Since their early high school days in 1989, the members of the Owls -- Tim Kinsella, Mike Kinsella, Victor Villarreal, and Sam Zurick -- have been playing together in some form or another. They had their greatest success as Cap'n Jazz, a screamy emo/hardcore act that also included the Promise Ring's Davey Von Bohlen during its later days. The group's youthful exuberance was intense, but things ran their course and they disbanded in 1994.
By 1998, the band's entire catalog was reissued by indie hitmakers Jade Tree Records, but the band was long gone and new projects had taken over their lives. Nonetheless, a new generation was given the chance to hear their influential music, and the members were given more attention than ever before singer Tim Kinsella, the most outspoken and prolific of the bunch, came into his own as the head of the constantly evolving and confusing outfit Joan of Arc, who spent the latter part of the 1990s releasing a slew of challenging LPs containing everything from exploratory pop to avant-garde computer composition. Mike Kinsella and Zurick also took part in different phases of Joan of Arc while Kinsella also performed in American Football. In later years, Zurick and Villarreal also performed together in Ghosts and Vodka.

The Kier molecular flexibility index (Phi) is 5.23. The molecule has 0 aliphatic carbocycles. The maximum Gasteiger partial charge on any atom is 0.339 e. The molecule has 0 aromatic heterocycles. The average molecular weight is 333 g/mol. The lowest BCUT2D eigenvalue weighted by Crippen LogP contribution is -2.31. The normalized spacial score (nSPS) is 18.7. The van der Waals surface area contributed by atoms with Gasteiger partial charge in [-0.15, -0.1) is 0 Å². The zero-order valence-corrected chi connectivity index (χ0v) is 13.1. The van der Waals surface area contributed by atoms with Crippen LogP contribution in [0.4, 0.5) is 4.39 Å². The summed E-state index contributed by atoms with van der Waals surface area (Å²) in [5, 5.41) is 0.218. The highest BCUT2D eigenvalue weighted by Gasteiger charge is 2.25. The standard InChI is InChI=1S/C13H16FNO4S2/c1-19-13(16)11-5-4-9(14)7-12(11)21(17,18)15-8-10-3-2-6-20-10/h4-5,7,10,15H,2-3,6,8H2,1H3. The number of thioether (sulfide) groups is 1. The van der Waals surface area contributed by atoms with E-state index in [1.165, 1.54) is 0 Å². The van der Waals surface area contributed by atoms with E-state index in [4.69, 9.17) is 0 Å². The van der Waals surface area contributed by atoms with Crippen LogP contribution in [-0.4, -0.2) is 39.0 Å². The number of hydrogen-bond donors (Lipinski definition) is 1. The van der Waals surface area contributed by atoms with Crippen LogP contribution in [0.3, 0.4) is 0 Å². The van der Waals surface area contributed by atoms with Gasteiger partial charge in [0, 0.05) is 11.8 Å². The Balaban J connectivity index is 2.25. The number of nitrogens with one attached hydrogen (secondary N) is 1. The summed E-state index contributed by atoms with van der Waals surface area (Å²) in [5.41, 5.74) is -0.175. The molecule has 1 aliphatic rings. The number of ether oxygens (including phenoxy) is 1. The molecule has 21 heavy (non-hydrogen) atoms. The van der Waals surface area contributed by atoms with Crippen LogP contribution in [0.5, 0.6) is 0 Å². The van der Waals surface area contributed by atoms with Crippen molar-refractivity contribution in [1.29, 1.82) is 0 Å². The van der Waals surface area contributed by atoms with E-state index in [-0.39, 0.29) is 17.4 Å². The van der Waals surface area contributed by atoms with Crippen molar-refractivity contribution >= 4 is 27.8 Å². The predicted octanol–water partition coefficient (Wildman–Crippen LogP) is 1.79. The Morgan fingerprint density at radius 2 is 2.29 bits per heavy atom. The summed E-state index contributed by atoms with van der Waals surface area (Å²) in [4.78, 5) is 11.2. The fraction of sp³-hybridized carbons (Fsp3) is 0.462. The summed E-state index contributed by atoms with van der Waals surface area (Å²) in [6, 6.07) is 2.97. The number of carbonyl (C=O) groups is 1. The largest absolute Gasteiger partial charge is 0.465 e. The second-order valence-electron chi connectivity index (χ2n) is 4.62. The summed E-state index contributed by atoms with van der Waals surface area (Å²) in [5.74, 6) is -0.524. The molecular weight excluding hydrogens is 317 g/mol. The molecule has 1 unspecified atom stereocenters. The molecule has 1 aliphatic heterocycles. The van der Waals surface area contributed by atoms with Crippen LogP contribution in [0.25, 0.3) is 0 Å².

Fast forward to 2001, a time when the elusive Joan of Arc has recently broken up, and all four musicians realize a desire to strip things back to their roots. With a new mission and a new sound, Owls sees the original quartet back together with a uniquely matured outlook and sound. Eschewing contemporary techniques and heading into the studio with noted producer Steve Albini, the band's debut album is a dose of visionary rock & roll, complete with jittery guitar arpeggios, straightforward production, and of course, Kinsella's usual barrage of baffling lyrics. Owls are far from the band they once were, but they've moved on together, and what they have started to create is powerful enough to one day eclipse their notable pasts. ~ Peter J. D'Angelo, Rovi